Lt Stuart Boyd, Painter – Soldier

The story of a soldier painter – Lt Stuart Boyd

by Evelyn McKechnie

Lt Stuart Boyd was the only son of Alexander Stuart Boyd and Mary Stuart Boyd from Glasgow. The trio were talented artists and writers, and when Stuart succumbed to his wounds on Saturday 7th October 1916, it was like a light going out, and not just for his beloved parents. The world was robbed of a wonderful painter.

Lt Stuart Boyd Killed in Action 7th October 1916, Somme

When he died, his parents overwhelmed with grief, moved to the other side of the world in 1920. They set up a home in Takapuna, Auckland, New Zealand. They had previously visited there in 1919, not long after the end of the war. It is thought, Mary, his mother, had relatives there and they decided to leave Britain for good. Some people say New Zealand is a bit like Scotland but with warmer weather, I have never been myself but heard this statement many times.

He had fought with the 1st Battalion The Loyal North Lancashire Regiment during the Battle of Morval in September 1916, one of the many battles of the Somme. So many talented and gifted writers, poets, artists, sportsmen, were lost on all sides, this is the story of just one of them.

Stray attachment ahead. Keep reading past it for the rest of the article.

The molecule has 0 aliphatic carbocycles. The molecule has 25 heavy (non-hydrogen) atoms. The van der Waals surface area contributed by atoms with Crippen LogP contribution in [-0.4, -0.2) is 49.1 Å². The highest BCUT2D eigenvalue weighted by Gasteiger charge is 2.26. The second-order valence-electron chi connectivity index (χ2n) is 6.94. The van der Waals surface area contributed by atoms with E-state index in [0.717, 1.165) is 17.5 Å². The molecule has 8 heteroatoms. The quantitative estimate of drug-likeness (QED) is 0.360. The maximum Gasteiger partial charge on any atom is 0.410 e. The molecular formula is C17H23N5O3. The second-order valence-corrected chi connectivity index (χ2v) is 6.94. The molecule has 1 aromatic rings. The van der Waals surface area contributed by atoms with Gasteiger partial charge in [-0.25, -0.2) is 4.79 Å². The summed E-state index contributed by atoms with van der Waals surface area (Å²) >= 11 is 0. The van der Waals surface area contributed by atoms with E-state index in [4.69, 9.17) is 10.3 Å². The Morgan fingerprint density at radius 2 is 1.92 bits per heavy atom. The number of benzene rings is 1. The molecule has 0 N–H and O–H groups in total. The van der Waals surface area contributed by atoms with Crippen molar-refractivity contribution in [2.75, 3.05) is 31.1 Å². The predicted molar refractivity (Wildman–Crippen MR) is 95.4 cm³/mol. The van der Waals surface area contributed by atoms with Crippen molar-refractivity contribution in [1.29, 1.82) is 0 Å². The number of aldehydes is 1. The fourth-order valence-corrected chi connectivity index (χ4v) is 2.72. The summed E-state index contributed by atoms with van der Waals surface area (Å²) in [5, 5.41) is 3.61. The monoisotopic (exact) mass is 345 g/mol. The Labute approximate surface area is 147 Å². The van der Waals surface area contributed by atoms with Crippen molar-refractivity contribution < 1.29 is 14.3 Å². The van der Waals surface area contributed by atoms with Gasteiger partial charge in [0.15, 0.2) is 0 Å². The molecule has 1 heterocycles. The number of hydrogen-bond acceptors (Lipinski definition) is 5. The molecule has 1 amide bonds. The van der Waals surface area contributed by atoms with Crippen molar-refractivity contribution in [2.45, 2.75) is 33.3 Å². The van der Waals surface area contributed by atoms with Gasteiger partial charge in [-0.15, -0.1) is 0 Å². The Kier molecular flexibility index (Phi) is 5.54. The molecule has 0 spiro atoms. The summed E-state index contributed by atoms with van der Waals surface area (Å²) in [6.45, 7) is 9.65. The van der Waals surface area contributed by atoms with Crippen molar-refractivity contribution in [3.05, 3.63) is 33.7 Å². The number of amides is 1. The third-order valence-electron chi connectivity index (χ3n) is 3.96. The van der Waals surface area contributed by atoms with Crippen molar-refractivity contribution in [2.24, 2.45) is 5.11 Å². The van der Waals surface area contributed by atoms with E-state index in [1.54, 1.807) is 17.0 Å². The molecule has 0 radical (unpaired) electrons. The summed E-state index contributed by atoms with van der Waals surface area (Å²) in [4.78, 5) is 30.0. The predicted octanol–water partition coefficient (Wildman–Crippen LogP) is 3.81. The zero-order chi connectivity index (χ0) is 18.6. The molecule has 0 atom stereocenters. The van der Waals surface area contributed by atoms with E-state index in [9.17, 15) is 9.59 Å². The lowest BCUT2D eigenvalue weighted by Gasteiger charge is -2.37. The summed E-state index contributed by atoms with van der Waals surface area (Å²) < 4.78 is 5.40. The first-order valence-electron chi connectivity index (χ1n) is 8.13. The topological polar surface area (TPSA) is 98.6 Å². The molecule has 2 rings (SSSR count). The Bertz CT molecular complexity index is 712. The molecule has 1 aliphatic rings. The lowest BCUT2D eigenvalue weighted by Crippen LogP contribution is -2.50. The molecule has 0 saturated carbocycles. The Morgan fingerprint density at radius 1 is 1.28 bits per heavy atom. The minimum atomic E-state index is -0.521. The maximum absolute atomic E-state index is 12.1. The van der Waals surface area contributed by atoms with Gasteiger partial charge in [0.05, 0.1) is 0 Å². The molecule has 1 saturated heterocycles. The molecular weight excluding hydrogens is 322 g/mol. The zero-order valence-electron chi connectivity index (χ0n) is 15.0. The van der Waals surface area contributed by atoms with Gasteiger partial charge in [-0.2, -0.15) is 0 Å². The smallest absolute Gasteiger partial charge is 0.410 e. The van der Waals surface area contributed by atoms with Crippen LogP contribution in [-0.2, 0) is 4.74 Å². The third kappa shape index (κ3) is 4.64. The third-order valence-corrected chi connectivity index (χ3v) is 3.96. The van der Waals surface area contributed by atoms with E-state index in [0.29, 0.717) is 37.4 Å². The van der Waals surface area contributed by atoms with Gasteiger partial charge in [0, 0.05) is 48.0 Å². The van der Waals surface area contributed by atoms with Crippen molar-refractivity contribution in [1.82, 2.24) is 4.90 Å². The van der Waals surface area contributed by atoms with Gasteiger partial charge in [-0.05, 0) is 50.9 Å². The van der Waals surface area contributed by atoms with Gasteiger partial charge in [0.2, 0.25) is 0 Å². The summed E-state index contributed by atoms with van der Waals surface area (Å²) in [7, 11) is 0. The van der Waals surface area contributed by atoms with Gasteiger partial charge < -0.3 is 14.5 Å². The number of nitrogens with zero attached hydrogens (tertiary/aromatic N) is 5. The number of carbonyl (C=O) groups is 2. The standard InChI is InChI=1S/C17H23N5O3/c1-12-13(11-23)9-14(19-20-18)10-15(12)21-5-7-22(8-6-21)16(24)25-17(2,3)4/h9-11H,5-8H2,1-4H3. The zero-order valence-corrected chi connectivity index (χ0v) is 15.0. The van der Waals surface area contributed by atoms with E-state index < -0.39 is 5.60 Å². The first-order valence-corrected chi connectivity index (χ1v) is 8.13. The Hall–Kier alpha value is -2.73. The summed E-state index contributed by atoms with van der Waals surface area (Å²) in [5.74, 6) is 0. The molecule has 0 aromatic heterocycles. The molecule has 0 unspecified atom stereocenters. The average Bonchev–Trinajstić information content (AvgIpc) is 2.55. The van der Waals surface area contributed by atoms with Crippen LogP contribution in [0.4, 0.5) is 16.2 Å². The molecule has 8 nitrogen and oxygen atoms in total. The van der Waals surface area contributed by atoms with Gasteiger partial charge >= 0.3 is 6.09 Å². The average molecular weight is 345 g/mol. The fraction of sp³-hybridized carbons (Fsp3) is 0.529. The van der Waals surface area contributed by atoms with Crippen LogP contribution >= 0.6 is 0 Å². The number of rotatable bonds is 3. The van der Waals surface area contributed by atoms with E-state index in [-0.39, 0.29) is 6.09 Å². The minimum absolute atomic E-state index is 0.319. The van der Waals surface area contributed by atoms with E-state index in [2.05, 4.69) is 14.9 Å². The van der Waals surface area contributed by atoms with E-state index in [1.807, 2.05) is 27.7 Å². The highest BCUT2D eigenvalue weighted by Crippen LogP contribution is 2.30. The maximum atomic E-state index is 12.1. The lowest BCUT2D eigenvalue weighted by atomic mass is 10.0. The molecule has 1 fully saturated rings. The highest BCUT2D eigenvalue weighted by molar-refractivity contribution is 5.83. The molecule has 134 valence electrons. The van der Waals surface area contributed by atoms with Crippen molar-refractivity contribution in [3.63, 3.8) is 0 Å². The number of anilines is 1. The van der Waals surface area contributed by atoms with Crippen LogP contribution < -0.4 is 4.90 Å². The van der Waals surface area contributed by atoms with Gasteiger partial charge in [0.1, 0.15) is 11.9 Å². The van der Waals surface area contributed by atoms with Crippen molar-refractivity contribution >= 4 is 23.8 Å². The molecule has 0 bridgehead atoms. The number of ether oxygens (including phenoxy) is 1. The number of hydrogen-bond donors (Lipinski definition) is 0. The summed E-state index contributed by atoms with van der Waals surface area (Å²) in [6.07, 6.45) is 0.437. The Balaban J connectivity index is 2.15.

Stuart was a painter and his paintings portrayed a warm, colourful and bright world – the very opposite of the trenches, of death, destruction and carnage of the Great War.

Sunshine and Shadows – Stuart Boyd 1912

Final Resting Place

His adoring parents had the following epitaph inscribed on his headstone:


Lt Stuart Boyd’s grave (courtesy of

Casualty Clearing Stations

Field ambulances also used the nearby Communal Cemetery for Commonwealth burials from September 1915 to August 1916, and again during the German advance of March 1918. It contains 127 Commonwealth burials of the First World War.

The 45th and 56th (1st/1st South Midland) Casualty Clearing Stations came in September 1916 and remained until March 1917. The 3rd Australian were here in March and April 1917, and the 56th from April 1917 to February 1918.

The 3rd Casualty Clearing Station came in March 1918 but on 26 March, Dernancourt was evacuated ahead of the German advance, and the extension remained in their hands until the village was recaptured on 9 August 1918 by the 12th Division and the 33rd American Division. In September it was again used by the 47th, 48th and 55th Casualty Clearing Stations under the name of “Edgehill”, due to the rising ground on the north-west.

The extension now contains 2,162 Commonwealth burials and commemorations of the First World War. 177 of the burials are unidentified, but there are special memorials to 29 casualties known or believed to be buried among them, and to two buried at Albert Road Cemetery, Buire-sur-Ancre whose grave could not be found on concentration.